2013’s Natural Selection is an ancillary work to Malinda Lo’s Adaptation 1 .
Amber was born on distant Kurra before moving with her parents to Earth. She looks human enough to pass without notice. None of Amber’s schoolmates know that an alien is among them2.
This piece describes two rites of passage: one on Kurra (obligatory for Imrians like Amber) and one on Earth (not a formal rite of passage, but nonetheless a formative experience for Amber). Amber’s Earth experience takes place two years before her Kurra rite.
Other Imrians think of Amber as an Earthsider; she’s spent enough time on Earth that she’s something of an outsider. Despite this, she is expected to take part in the Kibila, a renewal ritual that Imrians undergo every fifteen years. This Kibila is Amber’s first and so especially meaningful.
On Earth, camping with fellow grade-eight students is not a formal rite of passage. But … this particular campout may be difficult for Amber, who is negotiating a complicated round of crushes and crushees. Amber crushes on Morgan (female), Morgan crushes on Zack (male). Amber doesn’t like Zack, but forces herself to listen sympathetically as Morgan bemoans Zack’s lack of interest.
What the humans do not know, and Amber has not revealed, is that she can read emotions at a touch. It’s an Imrian gift. If she needs to know how someone feels about her, all Amber needs to do is brush against them. With such a gift, how could Amber fail to negotiate social minefields?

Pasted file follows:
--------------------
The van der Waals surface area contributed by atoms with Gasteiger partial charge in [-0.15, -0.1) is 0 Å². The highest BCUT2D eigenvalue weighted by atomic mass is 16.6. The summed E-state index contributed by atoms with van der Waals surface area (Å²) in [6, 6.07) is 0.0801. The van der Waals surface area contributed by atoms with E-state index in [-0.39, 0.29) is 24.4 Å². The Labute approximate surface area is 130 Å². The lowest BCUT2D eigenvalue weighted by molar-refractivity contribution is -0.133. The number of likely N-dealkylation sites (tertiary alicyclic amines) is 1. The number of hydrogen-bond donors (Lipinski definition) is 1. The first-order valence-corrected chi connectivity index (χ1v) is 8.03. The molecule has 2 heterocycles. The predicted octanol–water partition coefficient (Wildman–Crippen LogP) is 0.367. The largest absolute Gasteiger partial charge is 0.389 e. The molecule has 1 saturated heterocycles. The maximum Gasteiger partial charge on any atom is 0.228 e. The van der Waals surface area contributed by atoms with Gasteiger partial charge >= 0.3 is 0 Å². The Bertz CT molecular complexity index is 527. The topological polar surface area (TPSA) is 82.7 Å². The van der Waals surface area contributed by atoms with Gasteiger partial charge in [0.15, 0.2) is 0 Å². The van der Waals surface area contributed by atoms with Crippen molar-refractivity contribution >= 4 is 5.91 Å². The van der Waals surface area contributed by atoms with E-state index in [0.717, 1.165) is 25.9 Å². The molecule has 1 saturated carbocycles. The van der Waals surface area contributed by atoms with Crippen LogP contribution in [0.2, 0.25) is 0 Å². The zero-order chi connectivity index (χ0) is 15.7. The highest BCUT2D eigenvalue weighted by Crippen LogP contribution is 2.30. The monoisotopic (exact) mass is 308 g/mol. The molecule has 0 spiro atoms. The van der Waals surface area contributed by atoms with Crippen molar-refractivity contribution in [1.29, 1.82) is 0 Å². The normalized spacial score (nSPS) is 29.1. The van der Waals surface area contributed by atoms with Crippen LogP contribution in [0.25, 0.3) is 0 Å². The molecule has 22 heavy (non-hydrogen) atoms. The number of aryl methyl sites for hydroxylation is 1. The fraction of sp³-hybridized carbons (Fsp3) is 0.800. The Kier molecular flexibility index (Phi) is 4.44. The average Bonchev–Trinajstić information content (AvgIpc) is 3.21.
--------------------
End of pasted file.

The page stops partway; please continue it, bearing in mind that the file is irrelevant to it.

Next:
All too often, hearing is not the same as real listening and understanding. This seems to hold for Imrians as well as humans.
I haven’t read Adaptation yet. I would guess that there’s some overlap in characters between the some of the events of this are foreshadowed by the people present in this story and absent from the next. I will find out when I get access to a copy of Adaptation .
This novella is a nice example of what a skilled author can accomplish in a single short piece. Lo interweaves and parallels two narratives linked by a single character; in one, Amber deals with various expressions of xenophobia amidst upper class American teens alarmed at any evidence of non-conformity, while in the other, she is wending her way back into a native culture from which she has been separated by circumstance. Amber is engaging enough to raise my interest in the other works in this series; no doubt more reviews will follow.
1: Specifically, it is entry 1.5. I don’t think my system can handle fractional volume numbers.
2: Aside from the empathic touch and perhaps a somewhat greater range of appearances, many of the differences between humans and Imrians may be cultural. This raises the question how two unrelated species from different planets could be so similar as to pass for each other at a glance. This is not answered in the story as far as I could tell.
Imrians who never visit Earth appear to be unfamiliar with the art of reading body language. Has there ever been a story in which non-telepaths wowed telepaths with their ability to discern feelings without normal telepathic senses?